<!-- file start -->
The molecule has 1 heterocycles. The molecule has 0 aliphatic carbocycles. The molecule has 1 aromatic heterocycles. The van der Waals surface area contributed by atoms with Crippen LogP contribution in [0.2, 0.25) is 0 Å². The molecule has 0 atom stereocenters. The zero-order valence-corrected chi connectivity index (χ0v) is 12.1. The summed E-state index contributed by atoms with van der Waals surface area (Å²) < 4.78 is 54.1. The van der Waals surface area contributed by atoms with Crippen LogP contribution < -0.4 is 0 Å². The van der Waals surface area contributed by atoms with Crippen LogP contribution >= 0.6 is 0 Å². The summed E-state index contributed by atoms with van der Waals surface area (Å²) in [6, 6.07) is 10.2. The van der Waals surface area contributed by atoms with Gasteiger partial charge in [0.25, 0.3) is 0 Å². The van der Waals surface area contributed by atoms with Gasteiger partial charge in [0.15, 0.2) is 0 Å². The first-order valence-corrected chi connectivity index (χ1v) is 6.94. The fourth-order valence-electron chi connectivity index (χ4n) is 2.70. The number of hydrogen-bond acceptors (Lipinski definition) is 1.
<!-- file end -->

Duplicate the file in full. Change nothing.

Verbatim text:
The molecule has 1 heterocycles. The molecule has 0 aliphatic carbocycles. The molecule has 1 aromatic heterocycles. The van der Waals surface area contributed by atoms with Crippen LogP contribution in [0.2, 0.25) is 0 Å². The molecule has 0 atom stereocenters. The zero-order valence-corrected chi connectivity index (χ0v) is 12.1. The summed E-state index contributed by atoms with van der Waals surface area (Å²) < 4.78 is 54.1. The van der Waals surface area contributed by atoms with Crippen LogP contribution < -0.4 is 0 Å². The van der Waals surface area contributed by atoms with Crippen LogP contribution >= 0.6 is 0 Å². The summed E-state index contributed by atoms with van der Waals surface area (Å²) in [6, 6.07) is 10.2. The van der Waals surface area contributed by atoms with Gasteiger partial charge in [0.25, 0.3) is 0 Å². The van der Waals surface area contributed by atoms with Gasteiger partial charge in [0.15, 0.2) is 0 Å². The first-order valence-corrected chi connectivity index (χ1v) is 6.94. The fourth-order valence-electron chi connectivity index (χ4n) is 2.70. The number of hydrogen-bond acceptors (Lipinski definition) is 1.